Then A Wind Blew by Kay Powell

I was drawn to this book by the intriguing and dramatic blurb, and the unusual and thought-provoking cover. I have been interested in African history ever since I decided to look at colonialism and independence in Nigeria as part of my undergraduate dissertation, but I am aware that despite my specific knowledge of Nigeria being quite detailed, my overall understanding is still quite poor. Therefore, I had high hopes that this book would be both compelling and educational.


Then a Wind Blew is set in the final months of the war in Rhodesia, before it became Zimbabwe, and the story unfolds through the voices of three women.

Susan Haig, a white settler, has lost one son in the war and seen her other son declared ‘unfit for duty’.

Nyanye Maseka has fled with her sister to a guerrilla camp in Mozambique, her home village destroyed, her mother missing.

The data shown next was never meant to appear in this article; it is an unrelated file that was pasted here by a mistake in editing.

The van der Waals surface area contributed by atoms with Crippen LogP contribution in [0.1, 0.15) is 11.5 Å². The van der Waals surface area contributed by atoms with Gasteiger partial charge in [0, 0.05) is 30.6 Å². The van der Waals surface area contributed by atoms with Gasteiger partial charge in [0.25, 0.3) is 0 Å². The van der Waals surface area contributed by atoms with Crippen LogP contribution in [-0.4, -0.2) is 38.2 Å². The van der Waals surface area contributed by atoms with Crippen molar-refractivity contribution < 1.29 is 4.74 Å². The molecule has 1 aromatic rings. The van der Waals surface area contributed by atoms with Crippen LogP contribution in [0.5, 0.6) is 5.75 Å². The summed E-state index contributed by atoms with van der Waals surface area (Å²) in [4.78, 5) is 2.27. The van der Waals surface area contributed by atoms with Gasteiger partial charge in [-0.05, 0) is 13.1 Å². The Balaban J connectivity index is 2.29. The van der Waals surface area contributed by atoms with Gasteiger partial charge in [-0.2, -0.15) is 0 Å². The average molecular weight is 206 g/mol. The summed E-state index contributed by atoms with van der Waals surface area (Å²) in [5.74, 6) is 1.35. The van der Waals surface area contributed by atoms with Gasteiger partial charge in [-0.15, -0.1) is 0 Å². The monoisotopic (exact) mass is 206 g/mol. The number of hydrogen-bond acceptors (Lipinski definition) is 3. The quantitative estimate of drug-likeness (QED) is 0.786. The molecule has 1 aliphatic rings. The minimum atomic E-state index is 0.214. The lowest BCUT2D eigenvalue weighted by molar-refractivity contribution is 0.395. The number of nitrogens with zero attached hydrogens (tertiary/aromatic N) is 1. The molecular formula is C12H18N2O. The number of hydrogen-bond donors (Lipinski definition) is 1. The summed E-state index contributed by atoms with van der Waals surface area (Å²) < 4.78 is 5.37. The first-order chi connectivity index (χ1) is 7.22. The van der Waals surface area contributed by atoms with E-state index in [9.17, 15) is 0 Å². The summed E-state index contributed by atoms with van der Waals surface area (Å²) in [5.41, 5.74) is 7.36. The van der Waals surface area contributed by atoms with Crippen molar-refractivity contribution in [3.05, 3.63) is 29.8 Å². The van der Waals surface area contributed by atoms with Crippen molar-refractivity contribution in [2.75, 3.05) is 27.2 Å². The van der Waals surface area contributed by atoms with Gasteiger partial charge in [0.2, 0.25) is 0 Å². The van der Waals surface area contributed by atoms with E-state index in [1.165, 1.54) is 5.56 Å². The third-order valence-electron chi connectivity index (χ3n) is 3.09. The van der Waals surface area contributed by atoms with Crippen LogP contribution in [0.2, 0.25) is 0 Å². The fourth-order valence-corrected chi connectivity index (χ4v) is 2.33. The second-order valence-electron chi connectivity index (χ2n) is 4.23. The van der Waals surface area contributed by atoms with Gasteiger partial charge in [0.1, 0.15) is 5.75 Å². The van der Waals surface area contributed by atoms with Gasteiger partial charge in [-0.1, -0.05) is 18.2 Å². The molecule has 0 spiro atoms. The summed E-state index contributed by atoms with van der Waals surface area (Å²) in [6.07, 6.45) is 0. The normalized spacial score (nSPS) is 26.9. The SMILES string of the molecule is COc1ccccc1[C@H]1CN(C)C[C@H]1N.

Beth Lytton is a nun in a church mission in an African Reserve, watching her adopted country tear itself apart.

The three women have nothing in common. Yet the events of war conspire to draw them into each other’s lives in a way that none of them could have imagined. This absorbing and sensitive novel develops and intertwines their stories, showing us the ugliness of war for women caught up in it and reminding us that, in the end, we all depend on each other.

My thoughts:

I think it is definitely accurate to describe this book as both compelling and educational.

The author has done an excellent job of giving this book an authentic and atmospheric feel in the way it describes the tensions and war in Rhodesia.

However, the unique structure and the character driven focus also ensure that this book is compelling. It is impossible not to feel sympathy for these people, who are shown to have the same priorities and desires as we would have today, but have had their country and life torn apart.

The writing is well-judged and powerful. There is some wonderful imagery, especially related to ‘wind’ and weather more generally, but there are also times when the stark simplicity of the words used remind us of the stark and haunting realities of war.

Overall, this has been a thought-provoking and memorable book which has both shocked and educated me in relation to the history of Rhodesia/Zimbabwe.



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